In my view, climate change is a perfect moral storm. It brings together global and intergenerational challenges to our ability to behave ethically.
The Global Storm
I call the first challenge the global storm. The impacts of greenhouse gas emissions are not realized solely or even primarily at their source. Hence, there is a spatial dispersion of causes and effects. In addition, a vast number of individuals and institutions contribute to the problem. Hence, there is a fragmentation of agency. Worse, global institutions that might coordinate an effective response are lacking.
The international situation is often understood as a prisoner’s dilemma (PD), or what Garrett Hardin called a tragedy of the commons, a situation characterized by the following two claims: (PD1) It is collectively rational to cooperate and restrict overall emissions, and (PD2) It is individually rational not to restrict one’s own emissions.
If climate change were a normal tragedy of the commons that might be encouraging news. Commons problems are resolvable under certain circumstances, particularly if the parties facing the problem benefit from a wider context of interaction, as countries of the world do on issues of trade and security.
In addition, there is wide agreement that changing the incentive structure – through, say, a global cap-and-trade system – is the appropriate means for resolving a commons problem. Hardin called this “mutual coercion, mutually agreed upon.” This familiar analysis implies that the main requirement for addressing climate change is a system of global governance to regulate greenhouse gas emissions.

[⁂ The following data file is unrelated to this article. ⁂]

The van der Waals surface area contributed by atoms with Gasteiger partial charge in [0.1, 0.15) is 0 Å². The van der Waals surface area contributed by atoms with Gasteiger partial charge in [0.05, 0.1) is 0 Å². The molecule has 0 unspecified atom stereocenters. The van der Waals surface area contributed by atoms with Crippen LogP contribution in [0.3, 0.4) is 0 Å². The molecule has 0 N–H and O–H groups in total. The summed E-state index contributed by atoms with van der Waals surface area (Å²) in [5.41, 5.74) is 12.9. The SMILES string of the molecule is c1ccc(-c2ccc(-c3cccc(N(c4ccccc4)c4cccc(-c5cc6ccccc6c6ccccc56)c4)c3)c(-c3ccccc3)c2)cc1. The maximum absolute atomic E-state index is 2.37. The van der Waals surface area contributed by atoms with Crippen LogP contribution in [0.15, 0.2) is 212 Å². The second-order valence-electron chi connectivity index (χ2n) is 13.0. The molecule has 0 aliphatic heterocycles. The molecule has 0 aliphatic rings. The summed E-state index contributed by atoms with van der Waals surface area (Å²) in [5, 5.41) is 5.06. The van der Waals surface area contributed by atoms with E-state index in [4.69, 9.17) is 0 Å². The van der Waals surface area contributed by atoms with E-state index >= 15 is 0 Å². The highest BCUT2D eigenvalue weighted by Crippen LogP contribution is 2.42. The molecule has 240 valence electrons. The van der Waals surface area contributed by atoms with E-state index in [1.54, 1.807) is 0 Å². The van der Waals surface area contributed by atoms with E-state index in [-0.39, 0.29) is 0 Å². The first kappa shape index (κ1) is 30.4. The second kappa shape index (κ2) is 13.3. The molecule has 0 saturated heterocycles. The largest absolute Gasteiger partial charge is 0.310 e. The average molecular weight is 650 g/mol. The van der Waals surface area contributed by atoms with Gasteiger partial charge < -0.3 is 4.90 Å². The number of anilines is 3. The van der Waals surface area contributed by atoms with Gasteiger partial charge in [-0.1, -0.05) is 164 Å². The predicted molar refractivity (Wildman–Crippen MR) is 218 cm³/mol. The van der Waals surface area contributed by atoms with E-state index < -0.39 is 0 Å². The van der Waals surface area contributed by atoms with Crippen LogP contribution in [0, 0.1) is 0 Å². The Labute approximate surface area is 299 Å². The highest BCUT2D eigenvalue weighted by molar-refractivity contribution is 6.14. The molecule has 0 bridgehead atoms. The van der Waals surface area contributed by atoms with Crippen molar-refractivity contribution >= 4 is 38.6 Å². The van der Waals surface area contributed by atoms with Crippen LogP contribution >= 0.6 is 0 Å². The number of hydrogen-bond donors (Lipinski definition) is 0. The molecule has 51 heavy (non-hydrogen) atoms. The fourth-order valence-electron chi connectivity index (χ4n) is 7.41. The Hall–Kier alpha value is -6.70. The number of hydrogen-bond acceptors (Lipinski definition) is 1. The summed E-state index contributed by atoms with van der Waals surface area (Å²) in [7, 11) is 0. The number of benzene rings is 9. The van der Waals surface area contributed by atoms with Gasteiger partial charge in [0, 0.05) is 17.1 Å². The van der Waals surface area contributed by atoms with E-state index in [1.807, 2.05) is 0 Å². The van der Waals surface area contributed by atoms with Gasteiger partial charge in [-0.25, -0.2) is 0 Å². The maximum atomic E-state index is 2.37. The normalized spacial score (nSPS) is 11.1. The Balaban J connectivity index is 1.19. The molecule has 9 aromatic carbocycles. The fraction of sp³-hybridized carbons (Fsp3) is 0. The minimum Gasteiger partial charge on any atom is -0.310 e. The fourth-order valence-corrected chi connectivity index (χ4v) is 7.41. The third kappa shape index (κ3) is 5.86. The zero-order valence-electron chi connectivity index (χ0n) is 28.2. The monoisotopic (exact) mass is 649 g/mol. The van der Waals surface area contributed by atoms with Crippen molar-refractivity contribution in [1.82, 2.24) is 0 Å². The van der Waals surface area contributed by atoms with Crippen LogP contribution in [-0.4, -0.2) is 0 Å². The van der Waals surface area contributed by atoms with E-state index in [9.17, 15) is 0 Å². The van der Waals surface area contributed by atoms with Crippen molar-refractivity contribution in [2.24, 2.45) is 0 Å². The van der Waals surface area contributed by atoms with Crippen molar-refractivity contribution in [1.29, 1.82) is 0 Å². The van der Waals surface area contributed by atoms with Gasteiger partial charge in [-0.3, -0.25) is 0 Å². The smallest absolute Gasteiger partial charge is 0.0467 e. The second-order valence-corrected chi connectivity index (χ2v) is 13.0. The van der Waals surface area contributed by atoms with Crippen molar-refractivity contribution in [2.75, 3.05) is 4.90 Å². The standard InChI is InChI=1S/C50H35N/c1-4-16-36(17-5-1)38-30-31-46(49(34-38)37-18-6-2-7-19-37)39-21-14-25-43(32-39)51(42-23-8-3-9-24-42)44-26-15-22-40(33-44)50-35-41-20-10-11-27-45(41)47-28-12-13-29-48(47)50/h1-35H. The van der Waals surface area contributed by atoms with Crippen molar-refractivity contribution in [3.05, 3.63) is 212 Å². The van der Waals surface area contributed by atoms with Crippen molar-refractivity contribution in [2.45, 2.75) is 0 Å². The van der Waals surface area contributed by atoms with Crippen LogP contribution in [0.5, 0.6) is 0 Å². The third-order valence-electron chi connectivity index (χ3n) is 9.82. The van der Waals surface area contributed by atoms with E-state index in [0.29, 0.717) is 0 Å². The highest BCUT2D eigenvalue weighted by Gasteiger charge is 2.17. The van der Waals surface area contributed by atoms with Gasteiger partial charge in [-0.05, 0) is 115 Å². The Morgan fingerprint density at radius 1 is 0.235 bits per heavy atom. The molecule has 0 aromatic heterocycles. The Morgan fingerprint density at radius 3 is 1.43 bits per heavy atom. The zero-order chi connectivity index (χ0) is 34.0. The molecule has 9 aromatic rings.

Unfortunately, there are additional features that exacerbate the difficulty of the situation. One is uncertainty about the precise magnitude and global distribution of effects. This casts doubt on the truth of (PD1). Perhaps some nations think that the effects of climate change will leave them relatively better off than other countries, and so are less willing to cooperate. Perhaps they at least believe that they should pay less to avoid the associated costs.
A second exacerbating feature is that the causes of climate change, such as burning fossil fuels, are deeply embedded within the infrastructure of current civilizations. This suggests that those with vested interests in the continuation of the current system will resist action. Moreover, unless ready substitutes are found, real mitigation can be expected to have profound impacts on how humans live and how human societies evolve. Hence, action on climate change is likely to raise serious, and perhaps uncomfortable, questions about who we are and what we want to be.
A third feature is that action on climate change creates a moral risk for developed nations. It implies that there are international norms of ethics and responsibility and that international cooperation based on such norms is both possible and necessary. Hence, it may encourage attention to other moral defects of the current global system, such as poverty, human rights violations, and so on.
The Intergenerational Storm
The second challenge is the intergenerational storm. It arises from a temporal perspective on dispersion of causes and effects, fragmentation of agency, and institutional inadequacy.